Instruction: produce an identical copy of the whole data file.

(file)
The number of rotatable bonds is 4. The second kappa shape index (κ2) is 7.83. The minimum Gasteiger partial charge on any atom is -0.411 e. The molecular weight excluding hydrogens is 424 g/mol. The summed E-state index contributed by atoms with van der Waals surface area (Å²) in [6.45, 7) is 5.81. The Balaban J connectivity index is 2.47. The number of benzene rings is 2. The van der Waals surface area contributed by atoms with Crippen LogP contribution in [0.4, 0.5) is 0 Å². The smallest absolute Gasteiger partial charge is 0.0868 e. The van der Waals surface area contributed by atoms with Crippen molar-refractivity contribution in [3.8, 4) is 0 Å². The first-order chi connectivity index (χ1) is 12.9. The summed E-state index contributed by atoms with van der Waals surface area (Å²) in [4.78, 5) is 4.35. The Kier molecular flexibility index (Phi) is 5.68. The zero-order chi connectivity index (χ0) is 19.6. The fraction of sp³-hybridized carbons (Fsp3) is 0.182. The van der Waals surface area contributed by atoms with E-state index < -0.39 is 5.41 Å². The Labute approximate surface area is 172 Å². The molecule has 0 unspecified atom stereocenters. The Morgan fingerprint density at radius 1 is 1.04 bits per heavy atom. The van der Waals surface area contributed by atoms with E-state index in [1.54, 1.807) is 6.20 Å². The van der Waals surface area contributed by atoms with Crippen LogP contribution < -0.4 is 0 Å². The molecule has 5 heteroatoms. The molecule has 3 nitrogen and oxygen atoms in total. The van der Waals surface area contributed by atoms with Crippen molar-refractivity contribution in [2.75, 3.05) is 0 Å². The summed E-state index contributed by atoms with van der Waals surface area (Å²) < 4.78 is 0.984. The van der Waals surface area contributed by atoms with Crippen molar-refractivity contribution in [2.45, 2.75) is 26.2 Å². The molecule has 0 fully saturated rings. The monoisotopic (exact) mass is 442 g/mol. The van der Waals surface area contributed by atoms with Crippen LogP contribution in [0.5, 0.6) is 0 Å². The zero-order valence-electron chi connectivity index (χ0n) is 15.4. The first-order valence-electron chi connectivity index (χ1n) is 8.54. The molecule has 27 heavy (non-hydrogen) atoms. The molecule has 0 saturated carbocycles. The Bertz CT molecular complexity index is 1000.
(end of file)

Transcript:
The number of rotatable bonds is 4. The second kappa shape index (κ2) is 7.83. The minimum Gasteiger partial charge on any atom is -0.411 e. The molecular weight excluding hydrogens is 424 g/mol. The summed E-state index contributed by atoms with van der Waals surface area (Å²) in [6.45, 7) is 5.81. The Balaban J connectivity index is 2.47. The number of benzene rings is 2. The van der Waals surface area contributed by atoms with Crippen LogP contribution in [0.4, 0.5) is 0 Å². The smallest absolute Gasteiger partial charge is 0.0868 e. The van der Waals surface area contributed by atoms with Crippen molar-refractivity contribution in [3.8, 4) is 0 Å². The first-order chi connectivity index (χ1) is 12.9. The summed E-state index contributed by atoms with van der Waals surface area (Å²) in [4.78, 5) is 4.35. The Kier molecular flexibility index (Phi) is 5.68. The zero-order chi connectivity index (χ0) is 19.6. The fraction of sp³-hybridized carbons (Fsp3) is 0.182. The van der Waals surface area contributed by atoms with E-state index < -0.39 is 5.41 Å². The Labute approximate surface area is 172 Å². The molecule has 0 unspecified atom stereocenters. The Morgan fingerprint density at radius 1 is 1.04 bits per heavy atom. The van der Waals surface area contributed by atoms with E-state index in [1.54, 1.807) is 6.20 Å². The van der Waals surface area contributed by atoms with Crippen LogP contribution < -0.4 is 0 Å². The molecule has 5 heteroatoms. The molecule has 3 nitrogen and oxygen atoms in total. The van der Waals surface area contributed by atoms with Crippen molar-refractivity contribution in [2.75, 3.05) is 0 Å². The summed E-state index contributed by atoms with van der Waals surface area (Å²) < 4.78 is 0.984. The van der Waals surface area contributed by atoms with Crippen molar-refractivity contribution in [2.45, 2.75) is 26.2 Å². The molecule has 0 fully saturated rings. The monoisotopic (exact) mass is 442 g/mol. The van der Waals surface area contributed by atoms with Crippen LogP contribution in [0.5, 0.6) is 0 Å². The zero-order valence-electron chi connectivity index (χ0n) is 15.4. The first-order valence-electron chi connectivity index (χ1n) is 8.54. The molecule has 27 heavy (non-hydrogen) atoms. The molecule has 0 saturated carbocycles. The Bertz CT molecular complexity index is 1000.